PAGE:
Environmental Regulation, Top Story

NRECA to OMB: Fuel Diversity is Key

By Cathy Cash | ECT Staff Writer Published: August 26th, 2013

A federal mandate to cut carbon dioxide and favor natural gas generation could prove costly for a large portion of American consumers, including many of the 42 million electric cooperative members who rely on coal-based electricity, NRECA told the Obama administration.

NRECA wants federal regulators to be aware of the consequences of favoring natural gas plants in new emissions standards. (Photo By: Ron Thomas)

NRECA wants federal regulators to be aware of the consequences of favoring natural gas plants in new emissions standards. (Photo By: Ron Thomas)

In a meeting with officials from the Office of Management and Budget, NRECA representatives outlined how a carbon dioxide standard aimed at new coal plants could hamper co-ops’ ability to provide affordable power on a reliable basis.

“Setting a carbon standard unattainable by new coal units would leave consumers largely dependent on electricity from natural gas, which has a history of price volatility,” said John Novak, NRECA executive director of environmental issues.

Regulations that force generators to rely more on natural gas could raise electricity costs and open the nation’s electric grid to potential supply failures, said Novak, who attended the Aug. 12 meeting with members of the NRECA environmental unit.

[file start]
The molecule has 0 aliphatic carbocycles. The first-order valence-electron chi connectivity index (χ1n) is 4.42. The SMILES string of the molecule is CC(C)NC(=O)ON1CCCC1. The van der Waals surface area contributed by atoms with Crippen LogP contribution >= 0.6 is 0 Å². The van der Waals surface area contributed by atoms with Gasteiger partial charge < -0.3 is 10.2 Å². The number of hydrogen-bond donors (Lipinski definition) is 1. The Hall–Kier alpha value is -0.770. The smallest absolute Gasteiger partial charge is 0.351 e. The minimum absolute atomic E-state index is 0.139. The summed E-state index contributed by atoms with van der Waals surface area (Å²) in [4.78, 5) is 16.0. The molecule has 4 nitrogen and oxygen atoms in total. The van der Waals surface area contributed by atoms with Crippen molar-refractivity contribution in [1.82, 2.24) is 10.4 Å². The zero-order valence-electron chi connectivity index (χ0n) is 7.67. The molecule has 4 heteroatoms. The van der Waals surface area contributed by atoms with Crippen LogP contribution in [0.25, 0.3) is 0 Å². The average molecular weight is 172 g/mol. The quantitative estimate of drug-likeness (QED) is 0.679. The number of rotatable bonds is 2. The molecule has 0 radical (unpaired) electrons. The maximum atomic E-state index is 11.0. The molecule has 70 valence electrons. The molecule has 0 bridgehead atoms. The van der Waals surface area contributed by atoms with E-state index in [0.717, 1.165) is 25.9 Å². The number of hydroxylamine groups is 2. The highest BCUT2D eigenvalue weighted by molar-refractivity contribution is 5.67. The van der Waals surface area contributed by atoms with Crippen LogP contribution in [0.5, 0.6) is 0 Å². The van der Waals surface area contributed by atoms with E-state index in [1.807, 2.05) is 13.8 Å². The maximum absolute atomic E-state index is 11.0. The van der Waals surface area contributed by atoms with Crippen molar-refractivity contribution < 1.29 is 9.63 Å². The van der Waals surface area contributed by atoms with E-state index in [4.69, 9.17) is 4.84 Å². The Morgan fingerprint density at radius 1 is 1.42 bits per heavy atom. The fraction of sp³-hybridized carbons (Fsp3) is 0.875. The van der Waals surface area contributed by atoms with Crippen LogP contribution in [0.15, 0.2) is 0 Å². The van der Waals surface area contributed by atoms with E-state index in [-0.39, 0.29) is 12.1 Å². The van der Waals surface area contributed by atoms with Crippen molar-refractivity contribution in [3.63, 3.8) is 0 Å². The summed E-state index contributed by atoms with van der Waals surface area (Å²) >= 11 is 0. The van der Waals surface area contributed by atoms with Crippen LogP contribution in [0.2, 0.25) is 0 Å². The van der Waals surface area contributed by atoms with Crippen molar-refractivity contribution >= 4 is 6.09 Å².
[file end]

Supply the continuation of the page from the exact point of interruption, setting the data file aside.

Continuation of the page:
“Fuel diversity is the most cost-effective strategy,” Novak said. “Fuel diversity is necessary to manage bills to consumers.”

Under President Obama’s climate change policy, the Environmental Protection Agency plans to propose a carbon dioxide standard for new power plants by Sept. 20. The agency is expected to propose a carbon dioxide standard for existing power plants by next June, and finalize that rule by June 2015.

In 2012, EPA drafted a carbon dioxide standard with emissions limits that industry officials say can only be achieved by state-of-the-art natural gas units.

Low gas prices have contributed to increased construction of combined-cycle gas plants in many locations. Spot prices are ranging around $3.50 per million Btu.

However, natural gas prices are subject to outside factors, such as weather extremes, business cycles, and pipeline infrastructure issues that could lead to spikes and supplies, Novak noted.

If EPA requires new coal plants to adopt carbon capture and storage technology, it will fail to insulate consumers from natural gas price spikes, Novak cautioned. Such a requirement could double the price point at which coal and natural gas production are comparable.

“Technology to capture and store carbon dioxide emitted from coal generation has not been deployed at commercial scale at any power plant anywhere in the world,” Novak said.

Joining Novak from NRECA at the White House were Rae Cronmiller, senior principal environmental counsel; Carol Whitman, senior principal for legislative affairs, and Michael Leitman, economic analysis specialist.

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